Friday, December 20, 2002

I agree with Brad DeLong. The Republicans shouldn't think that Lott stepping down is bad for the Democrats.
The big story is that one of our two political parties has now taken a big step toward breaking the fetters of servitude that Richard Nixon fastened upon it when he decided on his Southern Strategy of nudge-nudge-wink-wink we-won't-enforce-the-civil-rights-laws that was so successful in getting people like Trent Lott to move over to the Republican Party. It is a great day for the Republic. (It will be an even greater day when Nixon's fetters are completely broken.) Those of us in the Democratic Party are very happy to see something new in the Republican Party--that it contains real Men and Women, and large numbers of them, too.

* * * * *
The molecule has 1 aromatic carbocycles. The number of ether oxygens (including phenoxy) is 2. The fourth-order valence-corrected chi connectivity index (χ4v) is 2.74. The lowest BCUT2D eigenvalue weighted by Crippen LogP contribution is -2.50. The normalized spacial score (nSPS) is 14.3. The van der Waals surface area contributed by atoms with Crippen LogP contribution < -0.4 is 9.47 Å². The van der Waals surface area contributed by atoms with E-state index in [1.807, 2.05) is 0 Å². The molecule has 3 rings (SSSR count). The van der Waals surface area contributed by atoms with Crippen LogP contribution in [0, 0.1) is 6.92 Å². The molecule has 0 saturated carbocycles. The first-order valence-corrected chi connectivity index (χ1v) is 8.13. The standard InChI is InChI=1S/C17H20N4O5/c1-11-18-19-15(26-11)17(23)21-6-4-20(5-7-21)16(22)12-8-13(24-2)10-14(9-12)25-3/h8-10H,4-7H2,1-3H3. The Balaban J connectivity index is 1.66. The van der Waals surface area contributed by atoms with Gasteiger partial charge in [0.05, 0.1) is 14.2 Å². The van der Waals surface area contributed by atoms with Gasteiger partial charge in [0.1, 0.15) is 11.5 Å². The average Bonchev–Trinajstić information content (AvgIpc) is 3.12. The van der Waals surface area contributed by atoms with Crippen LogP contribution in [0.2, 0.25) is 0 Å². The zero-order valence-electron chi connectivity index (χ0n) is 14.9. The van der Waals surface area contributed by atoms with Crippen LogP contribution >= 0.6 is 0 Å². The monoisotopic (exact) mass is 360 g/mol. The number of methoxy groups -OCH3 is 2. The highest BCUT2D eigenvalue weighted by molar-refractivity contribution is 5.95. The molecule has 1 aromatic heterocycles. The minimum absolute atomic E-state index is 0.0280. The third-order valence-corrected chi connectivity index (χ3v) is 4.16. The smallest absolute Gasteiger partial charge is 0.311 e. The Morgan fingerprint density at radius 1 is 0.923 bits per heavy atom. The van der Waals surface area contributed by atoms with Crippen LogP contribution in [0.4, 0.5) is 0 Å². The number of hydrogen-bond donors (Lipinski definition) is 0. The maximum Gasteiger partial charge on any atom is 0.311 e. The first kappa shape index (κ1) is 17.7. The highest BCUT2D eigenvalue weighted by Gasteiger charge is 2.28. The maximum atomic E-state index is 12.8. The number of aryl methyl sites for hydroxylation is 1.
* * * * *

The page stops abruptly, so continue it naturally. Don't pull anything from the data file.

I've been thinking about this some this evening and I've come to the conclusion that the disgrace of Lott can only be viewed as a positive for both political parties. A lot of complaints have been made in recent years that the Democrats have shifted to far to the right and have left their core constituency in the lurch. I think the southern strategy may have had a big part in it. When Nixon and the GOP decided to purposely play to the sentiments of the segregationist shitheads (as Gene Lyons so aptly described them) they did so in order to steal the south away from the Democrats and dominate American politics. By nearly any measure, except the moral one, you would have to agree the plan has been a rousing success. The only problem is, as the GOP shifted to the extreme right in its appeal to the cockroaches, it started to lose its appeal to the middle. Your average suburbanite just doesn't want to be associated with that kind of trash. Perhaps a Reagan or a Dubya could make them temporarily forget what the Republican party has come to stand for, but only for a while. It was inevitable that they couldn't keep sweeping the garbage under the rug before people started to notice the lumps in the floor. The Democrats, in the form of the DLC and Bill Clinton, saw this opening demographic and, naturally, grabbed for it. Unfortunately, Clinton is the only one who has been really successful at it. The rest of the Democratic field has been generally inept when it comes to playing to the middle. They have come of looking to this key demographic like a bumbling bunch of cowards who aren't willing to defend themselves. Combine that with the feelings of betrayal on the leftward side of the political spectrum and it is surprising the Democrats are even close to parity with the Republicans. But consider this, if the Lott situation forces the GOP to perform a long overdue house-cleaning, they will have to stop making appeals to the sheetheads. This means they will start to lose the extremist votes. To make up for it, they will have to start competing even more for the middle. That means they will have to start shifting back to the left. Now, the Democrats could continue to compete with them for that group. Or they could wake up and realize they have a vast, untapped reserve on their left flank. So, just as the adoption of the southery strategy resulted in a shift to the right for both parties, a repudiation of it could result in a commensurate shift to the left. And that can't be anything but a good thing as far as I am concerned.


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